Style and Technique
Andreyev relates his tale simply and directly, using clean and honest language, even to describe the most distasteful details of Lazarus’s appearance and stench after his three days in the grave. Much of the power of this story lies in Andreyev’s skillful use of allegorical motifs and archetypal images to express the idea of death’s ultimate power. These give the story of “Lazarus” breadth and timelessness. Lazarus’s five meetings can be read in such allegorical and archetypal terms. In each instance, Andreyev uses characters as representations of concepts. Rather than explore their psychological workings, feelings, and motivations as characters, Andreyev uses them as types. The lovers, for example, represent the concept of love in all of its implications and complexity. The sage, too, is archetypal and allegorical rather than a unique character is his own right. Andreyev is less interested in this particular character than he is in the larger ideas of knowledge and wisdom and their cultural significance.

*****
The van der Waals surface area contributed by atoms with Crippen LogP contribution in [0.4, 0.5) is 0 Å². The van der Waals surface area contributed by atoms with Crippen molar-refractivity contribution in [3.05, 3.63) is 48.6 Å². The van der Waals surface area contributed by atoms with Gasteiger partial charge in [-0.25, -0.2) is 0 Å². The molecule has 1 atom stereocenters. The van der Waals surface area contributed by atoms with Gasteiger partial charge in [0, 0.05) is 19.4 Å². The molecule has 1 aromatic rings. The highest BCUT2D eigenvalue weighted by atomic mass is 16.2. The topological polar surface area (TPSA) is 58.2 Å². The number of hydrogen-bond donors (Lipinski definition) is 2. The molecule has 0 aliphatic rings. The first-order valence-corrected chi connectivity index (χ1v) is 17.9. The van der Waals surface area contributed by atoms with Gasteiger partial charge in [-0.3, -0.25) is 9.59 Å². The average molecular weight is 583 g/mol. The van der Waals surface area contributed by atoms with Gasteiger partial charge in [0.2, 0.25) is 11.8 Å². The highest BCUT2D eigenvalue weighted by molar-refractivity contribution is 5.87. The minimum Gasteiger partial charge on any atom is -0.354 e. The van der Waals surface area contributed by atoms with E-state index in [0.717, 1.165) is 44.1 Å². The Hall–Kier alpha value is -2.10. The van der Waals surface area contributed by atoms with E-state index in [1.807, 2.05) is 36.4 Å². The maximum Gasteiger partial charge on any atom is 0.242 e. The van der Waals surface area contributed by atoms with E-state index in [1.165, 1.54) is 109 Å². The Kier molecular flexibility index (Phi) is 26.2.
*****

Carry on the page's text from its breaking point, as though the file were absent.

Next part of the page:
Adding an interesting twist is the irony suggested by the role of the sculptor in the story. Although Andreyev argues the ultimate futility of art in the face of death, he himself is an artist and “Lazarus” is a work of art. This gives the story an added layer of tension that makes possible a more complex reading.